It’s the films you least expect that tend to generate the very best videogames. Few who walked out of a screening of The Chronicles Of Riddick would have laid down much cash that a half decent game would come of it, and yet Escape From Butcher Bay, the first Riddick videogame, was quite brilliant. Conversely, the real big movies tend to inspire a conveyer belt of the predictable at best, and the turgid at worst (we’ll spare this summer’s surprising Wolverine game from that generalisation).
The Terminator franchise has never really done that well in the world of home videogames (although not too badly in the arcades), and that’s something of a mystery. There are certainly ingredients in the movie franchise that surely could be mixed for a pulsating action title, but so safe and risk-free have been the end results to date, that the search for a great Terminator game goes on.
Terminator: Salvation sadly does little to aid the search for an exception. That said, in the early parts, you do, just for a few moments, suspect you might be on to something special. Brad Fiedel’s score kicks in, the visuals – albeit reminiscent of many other first and third person shoot ‘em ups – are fine, and when you first meet a T-600, it’s genuinely exciting. Heck, it’s a Terminator game, after all.
But it doesn’t take long for the fun to dilute. The developers are, clearly, very much in love with the Gears Of War games, and it’s as if the Terminator: Salvation game is their own little mod for them. Much of the game’s action involves you taking cover, sliding to further positions of cover after that, and then flanking enemies to isolate weak spots to shoot at. Viewed from the third person, it’s all perfectly straightforward and simple to control, but then chances are you’ll have seen it all before anyway, just in slightly different clothes.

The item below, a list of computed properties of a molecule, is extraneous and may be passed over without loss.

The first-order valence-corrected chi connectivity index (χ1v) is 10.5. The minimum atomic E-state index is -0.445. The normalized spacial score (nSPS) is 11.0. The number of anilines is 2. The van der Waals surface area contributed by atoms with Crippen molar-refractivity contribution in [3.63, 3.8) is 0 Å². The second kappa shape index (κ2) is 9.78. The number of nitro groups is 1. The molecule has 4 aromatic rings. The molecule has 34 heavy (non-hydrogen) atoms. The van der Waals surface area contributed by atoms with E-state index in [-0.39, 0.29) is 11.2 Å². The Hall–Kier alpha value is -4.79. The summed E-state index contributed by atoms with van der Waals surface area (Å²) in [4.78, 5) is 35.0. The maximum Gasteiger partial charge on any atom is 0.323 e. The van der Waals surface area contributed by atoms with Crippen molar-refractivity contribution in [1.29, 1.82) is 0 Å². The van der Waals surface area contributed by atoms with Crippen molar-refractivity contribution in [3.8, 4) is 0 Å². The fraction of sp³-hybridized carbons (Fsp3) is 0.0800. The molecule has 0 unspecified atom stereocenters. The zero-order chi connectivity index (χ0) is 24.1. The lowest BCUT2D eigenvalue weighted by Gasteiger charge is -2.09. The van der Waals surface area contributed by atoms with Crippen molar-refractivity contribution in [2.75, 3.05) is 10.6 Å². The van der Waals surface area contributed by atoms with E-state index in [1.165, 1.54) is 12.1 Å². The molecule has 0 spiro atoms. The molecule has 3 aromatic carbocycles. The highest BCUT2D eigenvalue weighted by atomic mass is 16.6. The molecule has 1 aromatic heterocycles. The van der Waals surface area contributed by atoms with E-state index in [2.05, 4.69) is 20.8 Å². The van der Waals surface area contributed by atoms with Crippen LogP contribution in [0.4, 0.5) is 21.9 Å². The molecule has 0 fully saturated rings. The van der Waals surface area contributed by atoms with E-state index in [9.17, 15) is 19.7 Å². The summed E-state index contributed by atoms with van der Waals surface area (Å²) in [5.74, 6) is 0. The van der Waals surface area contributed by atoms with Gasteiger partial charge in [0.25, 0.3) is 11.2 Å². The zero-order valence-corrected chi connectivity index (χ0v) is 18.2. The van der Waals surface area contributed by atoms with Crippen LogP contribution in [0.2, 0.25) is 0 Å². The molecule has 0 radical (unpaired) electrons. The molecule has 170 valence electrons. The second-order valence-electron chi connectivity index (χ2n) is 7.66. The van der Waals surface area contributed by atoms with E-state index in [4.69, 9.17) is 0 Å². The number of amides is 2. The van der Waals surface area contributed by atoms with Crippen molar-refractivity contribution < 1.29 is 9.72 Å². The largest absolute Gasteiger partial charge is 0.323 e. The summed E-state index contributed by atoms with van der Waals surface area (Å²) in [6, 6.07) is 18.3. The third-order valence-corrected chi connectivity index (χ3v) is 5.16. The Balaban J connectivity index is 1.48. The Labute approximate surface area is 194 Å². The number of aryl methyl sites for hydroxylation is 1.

The feeling of familiarity extends to the level designs, which feel like modified templates, rather than anything innovative or interesting. For Terminator: Salvation is a game of precious few surprises, generally requiring you to go from one part of a map to the next, to unleash whatever sequence has been prepared for you. Rug pulls are not in abundance.
Now granted, it can be quite exciting too at first, albeit in a shallow way. The targeting and shooting is easily executed, and we’re not going to pass up the chance to enjoy a showy sequence of shooting shit out of the sky. What’s more, we couldn’t help but get more interested when recognisable facets of the franchise came into the game.
Yet there’s not much to many of them, and the action too often comes down to picking the right weapon for the right machine (and, incredibly, this is a future where guns still manage to overheat!). Much of the game is then a case of rinse and repeat, where you’re asked to do the same stuff over and over, just in different places on the map. It’s got ‘routine’ stamped right the way through it.
Contrast it with Butcher Bay, a title that took a film series for inspiration, and yet expanded on it both logically and with real quality. Here though, it feels every inch the tie-in movie game that’s got a deadline to hit, and that’s a real pity.
It’s not irredeemable, and it’s hard not to get some entertainment out of it. Try as it might, it’s never dull, but it rarely punches anywhere near genuine excitement either. And while it’s a damn sight better than Terminator 2 on the Commodore Amiga – anyone else remember that? – the quest for a strong Terminator videogame continues. Because much though Terminator: Salvation wants to be like Gears Of War, the brutal truth is it’s lagging some way behind.